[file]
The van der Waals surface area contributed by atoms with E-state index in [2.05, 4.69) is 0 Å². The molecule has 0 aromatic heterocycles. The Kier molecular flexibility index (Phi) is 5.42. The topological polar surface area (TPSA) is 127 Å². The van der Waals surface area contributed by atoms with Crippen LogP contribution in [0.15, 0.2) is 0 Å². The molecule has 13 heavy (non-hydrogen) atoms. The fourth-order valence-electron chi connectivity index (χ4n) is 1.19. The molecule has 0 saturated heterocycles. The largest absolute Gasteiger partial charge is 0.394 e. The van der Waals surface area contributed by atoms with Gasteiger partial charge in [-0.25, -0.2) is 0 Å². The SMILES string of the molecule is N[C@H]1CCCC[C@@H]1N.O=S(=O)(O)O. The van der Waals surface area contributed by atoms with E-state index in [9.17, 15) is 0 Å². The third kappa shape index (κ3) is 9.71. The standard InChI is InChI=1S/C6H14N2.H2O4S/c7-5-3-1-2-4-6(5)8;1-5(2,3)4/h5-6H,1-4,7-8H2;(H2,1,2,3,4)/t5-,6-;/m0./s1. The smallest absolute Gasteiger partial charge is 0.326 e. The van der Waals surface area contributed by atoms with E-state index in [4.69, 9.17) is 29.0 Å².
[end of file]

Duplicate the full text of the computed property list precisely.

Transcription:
The van der Waals surface area contributed by atoms with E-state index in [2.05, 4.69) is 0 Å². The molecule has 0 aromatic heterocycles. The Kier molecular flexibility index (Phi) is 5.42. The topological polar surface area (TPSA) is 127 Å². The van der Waals surface area contributed by atoms with Crippen LogP contribution in [0.15, 0.2) is 0 Å². The molecule has 13 heavy (non-hydrogen) atoms. The fourth-order valence-electron chi connectivity index (χ4n) is 1.19. The molecule has 0 saturated heterocycles. The largest absolute Gasteiger partial charge is 0.394 e. The van der Waals surface area contributed by atoms with Gasteiger partial charge in [-0.25, -0.2) is 0 Å². The SMILES string of the molecule is N[C@H]1CCCC[C@@H]1N.O=S(=O)(O)O. The van der Waals surface area contributed by atoms with E-state index in [9.17, 15) is 0 Å². The third kappa shape index (κ3) is 9.71. The standard InChI is InChI=1S/C6H14N2.H2O4S/c7-5-3-1-2-4-6(5)8;1-5(2,3)4/h5-6H,1-4,7-8H2;(H2,1,2,3,4)/t5-,6-;/m0./s1. The smallest absolute Gasteiger partial charge is 0.326 e. The van der Waals surface area contributed by atoms with E-state index in [4.69, 9.17) is 29.0 Å².